Bacterial diversity in a subseafloor habitat following a deep-sea volcanic eruption

FEMS Microbiol Ecol. 2003 Apr 1;43(3):393-409. doi: 10.1111/j.1574-6941.2003.tb01080.x.

Abstract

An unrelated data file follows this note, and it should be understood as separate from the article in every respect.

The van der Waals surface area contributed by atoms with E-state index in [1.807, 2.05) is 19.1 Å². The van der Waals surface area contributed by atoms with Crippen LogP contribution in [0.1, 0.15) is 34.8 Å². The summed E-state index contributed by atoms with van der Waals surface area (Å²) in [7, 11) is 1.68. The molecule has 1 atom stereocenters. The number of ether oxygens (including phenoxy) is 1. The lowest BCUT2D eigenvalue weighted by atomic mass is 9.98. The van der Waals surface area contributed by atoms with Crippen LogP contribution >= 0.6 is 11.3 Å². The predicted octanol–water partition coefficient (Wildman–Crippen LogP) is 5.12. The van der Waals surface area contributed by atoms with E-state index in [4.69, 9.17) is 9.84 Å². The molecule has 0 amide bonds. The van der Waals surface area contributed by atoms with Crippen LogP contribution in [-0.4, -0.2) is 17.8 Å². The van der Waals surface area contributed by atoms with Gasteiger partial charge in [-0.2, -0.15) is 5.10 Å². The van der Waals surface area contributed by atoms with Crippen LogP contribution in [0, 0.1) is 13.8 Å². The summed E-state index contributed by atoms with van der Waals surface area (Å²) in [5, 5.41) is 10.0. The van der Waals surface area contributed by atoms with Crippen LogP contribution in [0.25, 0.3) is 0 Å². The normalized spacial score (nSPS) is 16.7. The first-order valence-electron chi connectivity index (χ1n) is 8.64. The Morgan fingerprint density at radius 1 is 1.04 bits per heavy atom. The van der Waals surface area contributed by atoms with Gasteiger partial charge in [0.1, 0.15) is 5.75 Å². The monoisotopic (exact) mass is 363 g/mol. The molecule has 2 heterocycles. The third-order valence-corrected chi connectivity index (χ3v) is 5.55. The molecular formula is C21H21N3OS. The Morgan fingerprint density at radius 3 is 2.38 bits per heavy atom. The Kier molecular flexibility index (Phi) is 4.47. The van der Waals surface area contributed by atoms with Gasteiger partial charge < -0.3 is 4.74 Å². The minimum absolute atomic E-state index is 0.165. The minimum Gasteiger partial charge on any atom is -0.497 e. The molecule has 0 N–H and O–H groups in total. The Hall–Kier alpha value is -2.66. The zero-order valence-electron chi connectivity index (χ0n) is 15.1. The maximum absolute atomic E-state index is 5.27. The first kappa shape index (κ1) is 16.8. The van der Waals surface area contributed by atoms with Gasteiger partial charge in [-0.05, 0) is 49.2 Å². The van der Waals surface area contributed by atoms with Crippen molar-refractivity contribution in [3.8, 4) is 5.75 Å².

Abstract The bacterial diversity in a diffuse flow hydrothermal vent habitat at Axial Volcano, Juan de Fuca Ridge was examined shortly after an eruptive event in 1998 and again in 1999 and 2000 using PCR-amplified 16S rRNA gene sequence analyses. While considerable overlap with deep-sea background seawater was found within the alpha- and gamma-proteobacteria, unique subseafloor phylotypes were distinguishable. These included diverse members of the epsilon-proteobacteria, high temperature groups such as Desulfurobacterium, Gram-positive bacteria, and members of novel candidate divisions WS6 and ABY1. Phylotype richness was highest in the particle-attached populations from all three sampling periods, and diversity appeared to increase over that time, particularly among the epsilon-proteobacteria. A preliminary model of the subseafloor is presented that relates microbial diversity to temperature, chemical characteristics of diffuse flow fluids and the degree of mixing with seawater.